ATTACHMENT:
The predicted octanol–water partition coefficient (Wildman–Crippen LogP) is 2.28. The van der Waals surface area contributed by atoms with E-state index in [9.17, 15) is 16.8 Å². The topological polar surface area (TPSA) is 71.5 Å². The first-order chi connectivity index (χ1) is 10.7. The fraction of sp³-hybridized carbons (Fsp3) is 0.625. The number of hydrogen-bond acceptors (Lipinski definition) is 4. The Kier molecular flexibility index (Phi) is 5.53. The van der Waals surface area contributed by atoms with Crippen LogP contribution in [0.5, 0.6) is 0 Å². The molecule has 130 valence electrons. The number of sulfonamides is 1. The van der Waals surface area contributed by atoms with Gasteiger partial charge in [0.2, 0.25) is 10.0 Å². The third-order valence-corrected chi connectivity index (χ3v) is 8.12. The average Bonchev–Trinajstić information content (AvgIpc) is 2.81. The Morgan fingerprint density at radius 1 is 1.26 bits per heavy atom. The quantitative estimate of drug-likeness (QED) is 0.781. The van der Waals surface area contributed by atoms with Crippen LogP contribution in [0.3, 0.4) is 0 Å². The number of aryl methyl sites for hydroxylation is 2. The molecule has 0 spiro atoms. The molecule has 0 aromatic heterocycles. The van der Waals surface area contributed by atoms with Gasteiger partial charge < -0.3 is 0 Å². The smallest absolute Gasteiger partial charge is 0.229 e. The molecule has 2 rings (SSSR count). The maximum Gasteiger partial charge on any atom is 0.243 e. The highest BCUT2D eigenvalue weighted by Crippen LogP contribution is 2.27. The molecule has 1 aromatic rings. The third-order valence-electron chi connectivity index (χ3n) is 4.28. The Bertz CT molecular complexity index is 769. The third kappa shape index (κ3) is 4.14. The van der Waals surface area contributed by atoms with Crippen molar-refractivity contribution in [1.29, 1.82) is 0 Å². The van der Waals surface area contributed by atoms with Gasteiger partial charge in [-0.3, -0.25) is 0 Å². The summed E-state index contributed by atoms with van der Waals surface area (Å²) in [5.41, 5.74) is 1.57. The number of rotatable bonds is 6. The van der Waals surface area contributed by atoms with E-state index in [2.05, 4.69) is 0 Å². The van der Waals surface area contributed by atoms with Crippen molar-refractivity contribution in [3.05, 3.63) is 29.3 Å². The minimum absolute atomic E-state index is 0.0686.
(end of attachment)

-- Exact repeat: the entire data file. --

The predicted octanol–water partition coefficient (Wildman–Crippen LogP) is 2.28. The van der Waals surface area contributed by atoms with E-state index in [9.17, 15) is 16.8 Å². The topological polar surface area (TPSA) is 71.5 Å². The first-order chi connectivity index (χ1) is 10.7. The fraction of sp³-hybridized carbons (Fsp3) is 0.625. The number of hydrogen-bond acceptors (Lipinski definition) is 4. The Kier molecular flexibility index (Phi) is 5.53. The van der Waals surface area contributed by atoms with Crippen LogP contribution in [0.5, 0.6) is 0 Å². The molecule has 130 valence electrons. The number of sulfonamides is 1. The van der Waals surface area contributed by atoms with Gasteiger partial charge in [0.2, 0.25) is 10.0 Å². The third-order valence-corrected chi connectivity index (χ3v) is 8.12. The average Bonchev–Trinajstić information content (AvgIpc) is 2.81. The Morgan fingerprint density at radius 1 is 1.26 bits per heavy atom. The quantitative estimate of drug-likeness (QED) is 0.781. The van der Waals surface area contributed by atoms with Crippen LogP contribution in [0.3, 0.4) is 0 Å². The number of aryl methyl sites for hydroxylation is 2. The molecule has 0 spiro atoms. The molecule has 0 aromatic heterocycles. The van der Waals surface area contributed by atoms with Gasteiger partial charge < -0.3 is 0 Å². The smallest absolute Gasteiger partial charge is 0.229 e. The molecule has 2 rings (SSSR count). The maximum Gasteiger partial charge on any atom is 0.243 e. The highest BCUT2D eigenvalue weighted by Crippen LogP contribution is 2.27. The molecule has 1 aromatic rings. The third-order valence-electron chi connectivity index (χ3n) is 4.28. The Bertz CT molecular complexity index is 769. The third kappa shape index (κ3) is 4.14. The van der Waals surface area contributed by atoms with Crippen molar-refractivity contribution in [1.29, 1.82) is 0 Å². The van der Waals surface area contributed by atoms with Gasteiger partial charge in [-0.3, -0.25) is 0 Å². The summed E-state index contributed by atoms with van der Waals surface area (Å²) in [5.41, 5.74) is 1.57. The number of rotatable bonds is 6. The van der Waals surface area contributed by atoms with E-state index in [2.05, 4.69) is 0 Å². The van der Waals surface area contributed by atoms with Crippen molar-refractivity contribution in [3.05, 3.63) is 29.3 Å². The minimum absolute atomic E-state index is 0.0686.